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Cardinals Stay The Course Heading Into Crucial Game Against Giants

With playoffs still in reach, group not panicking despite three-game losing streak

QB Kyler Murray will look to find the right balance against the Giants after an off-kilter last few weeks.
QB Kyler Murray will look to find the right balance against the Giants after an off-kilter last few weeks.

The armchair coaches are out in full force this week.

The Cardinals (6-6) have lost three in a row to put their once-strong playoff hopes into limbo heading into Sunday's game against the Giants, and coach Kliff Kingsbury has received plenty of not-so-subtle-suggestions to heal his ailing offense.

Move DeAndre Hopkinsaround. Get Kyler Murray out of the pocket. Take more deep shots.

Defensive coordinator Vance Joseph, a former head coach himself, is one of the few with actual access to Kingsbury, but he isn't advocating mass changes.

"We talk every single day about our team," Joseph said. "We talk from 5:30 in the morning to 9:30 at night about this team. It's good conversation. I keep encouraging Coach that he's doing the right things. It does take time to transform from being a young team that wasn't very good two years ago to a team that's in contention.

"We are in contention right now, and it took us, what, a year-and-a-half to get there? This team is a good, young team. We have a chance to make the playoff if we win games, obviously. It hasn't been perfect and it hasn't been easy, but we're still getting better."

Kingsbury spoke this week of the NFL being a cyclical league -- and how the Cardinals were in the midst of a down period. If this is indeed just a blip, then there is still plenty to look forward to.

If the Cardinals beat the Giants (5-7) on Sunday, they will move back into one of the wild card playoff spots with three games remaining. However, a loss would send the team under .500 for the first time all year and put a huge dent in its postseason chances.

"We have to get a win," left guard Justin Pugh said. "We have to get a win to keep our playoff hopes alive, and the Giants are in the way."

The Cardinals' offense had one of its worst games of the year against the Rams last time out, totaling only 232 yards due to an abominable first half. Murray was limited on the ground for the third straight game and only averaged 4.4 yards per pass attempt.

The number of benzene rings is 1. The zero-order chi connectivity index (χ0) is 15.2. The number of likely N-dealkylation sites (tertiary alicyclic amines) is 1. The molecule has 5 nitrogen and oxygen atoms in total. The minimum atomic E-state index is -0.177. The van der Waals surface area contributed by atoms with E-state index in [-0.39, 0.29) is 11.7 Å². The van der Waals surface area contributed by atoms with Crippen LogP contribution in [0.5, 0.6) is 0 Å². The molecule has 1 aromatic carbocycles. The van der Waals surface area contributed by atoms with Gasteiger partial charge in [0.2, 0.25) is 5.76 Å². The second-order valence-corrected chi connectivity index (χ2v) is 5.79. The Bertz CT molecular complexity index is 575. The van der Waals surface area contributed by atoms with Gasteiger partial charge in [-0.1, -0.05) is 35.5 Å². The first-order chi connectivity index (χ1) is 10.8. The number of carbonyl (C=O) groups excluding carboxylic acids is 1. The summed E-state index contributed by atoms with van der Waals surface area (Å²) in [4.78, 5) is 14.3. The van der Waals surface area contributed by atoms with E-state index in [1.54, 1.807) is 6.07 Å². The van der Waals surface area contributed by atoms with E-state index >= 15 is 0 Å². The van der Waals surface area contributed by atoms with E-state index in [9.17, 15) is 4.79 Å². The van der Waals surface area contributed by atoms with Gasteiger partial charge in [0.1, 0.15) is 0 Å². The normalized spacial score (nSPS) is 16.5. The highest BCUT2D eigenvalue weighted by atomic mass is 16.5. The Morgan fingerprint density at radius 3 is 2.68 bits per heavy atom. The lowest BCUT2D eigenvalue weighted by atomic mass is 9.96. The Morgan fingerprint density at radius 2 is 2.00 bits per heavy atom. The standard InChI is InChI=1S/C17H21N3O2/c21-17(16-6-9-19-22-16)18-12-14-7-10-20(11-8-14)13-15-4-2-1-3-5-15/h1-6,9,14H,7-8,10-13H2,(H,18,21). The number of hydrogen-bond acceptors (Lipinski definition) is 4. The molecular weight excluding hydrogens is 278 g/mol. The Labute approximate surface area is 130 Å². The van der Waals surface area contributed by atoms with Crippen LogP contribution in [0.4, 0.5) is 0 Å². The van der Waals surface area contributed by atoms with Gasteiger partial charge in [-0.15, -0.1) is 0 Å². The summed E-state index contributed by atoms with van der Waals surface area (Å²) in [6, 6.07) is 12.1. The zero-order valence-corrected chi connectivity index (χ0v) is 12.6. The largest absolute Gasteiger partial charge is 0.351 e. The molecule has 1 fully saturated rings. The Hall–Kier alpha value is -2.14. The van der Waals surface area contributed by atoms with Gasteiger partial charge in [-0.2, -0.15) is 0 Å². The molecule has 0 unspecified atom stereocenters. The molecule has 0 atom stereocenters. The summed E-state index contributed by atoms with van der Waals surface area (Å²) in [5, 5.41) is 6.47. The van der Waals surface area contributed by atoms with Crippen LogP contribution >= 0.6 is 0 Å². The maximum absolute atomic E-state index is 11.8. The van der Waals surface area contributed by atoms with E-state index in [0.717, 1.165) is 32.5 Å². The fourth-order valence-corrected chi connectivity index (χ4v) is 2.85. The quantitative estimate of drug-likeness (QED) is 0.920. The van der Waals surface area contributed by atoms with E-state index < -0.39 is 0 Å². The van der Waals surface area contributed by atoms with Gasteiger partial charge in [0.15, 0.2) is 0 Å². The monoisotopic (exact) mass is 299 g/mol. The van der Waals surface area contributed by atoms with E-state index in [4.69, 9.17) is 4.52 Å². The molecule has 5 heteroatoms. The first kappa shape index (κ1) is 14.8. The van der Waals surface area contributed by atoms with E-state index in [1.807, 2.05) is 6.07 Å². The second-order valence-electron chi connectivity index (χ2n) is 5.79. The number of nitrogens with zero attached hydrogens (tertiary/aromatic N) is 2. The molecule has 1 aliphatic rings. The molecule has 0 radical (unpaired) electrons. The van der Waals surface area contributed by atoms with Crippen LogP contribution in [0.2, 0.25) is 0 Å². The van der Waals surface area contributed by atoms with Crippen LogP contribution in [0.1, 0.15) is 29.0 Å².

Kingsbury and Murray have been criticized heavily this week, but running back Chase Edmonds says the blame should spread further.

"You know how it goes," Edmonds said. "Quarterback and coach are going to take the heat, first and foremost. Football is a team game. There are 11 men on the field at one time, and we've all got to find a way to help Kyler out, help him get better, help him feel more comfortable. It's clearly not on those two at all."

Murray said external opinions don’t faze him. He is concentrating on getting the offense back on track after three consecutive games of substandard performance, and doesn't see a need for panic.

"I'm being serious when I say we've just got to go back to practice," Murray said Wednesday. "We've got to be better each and every day. We've got to execute better. We've got to pay more attention to details. We're not far off."

The Cardinals' defense was on the field too much against Los Angeles, but even so, the performance was poor in the fourth quarter, when the Rams kept answering Cardinals scores with touchdowns of their own.

The Giants have struggled offensively this season, and quarterback Daniel Jones is listed as questionable to play, but it would be a surprise if he did not.

"I believe he's the guy that's going to be in there," safety Budda Baker said. "(I'm watching) as much Daniel Jones film as I can."

The Giants are riding high right now, as four straight wins have zoomed them into first place in the NFC East after a 1-7 start.

The Cardinals have a better record, but it sure doesn't feel like it because of their downward trajectory. While others are sure the sky is falling, the team seems to be keeping an even keel, led by its head coach.

"It's a hard league, and when you invest so many hours each week, it's easy to be broken after those losses, but he's always so positive," Joseph said.

Kingsbury said it's not in his nature to ride the emotional waves.

"I just try to be consistent in my approach," Kingsbury said. "That's how I am generally, and I don't waver based upon wins and losses. If we're not playing at a high enough level, I'll definitely let people know. When we need to get things corrected, we'll let them know. But I'm not going to come in here and be a doomsdayer. It's just not who I am or what I want this place to be about."

Images from the Dignity Health Training Center, presented by Hyundai.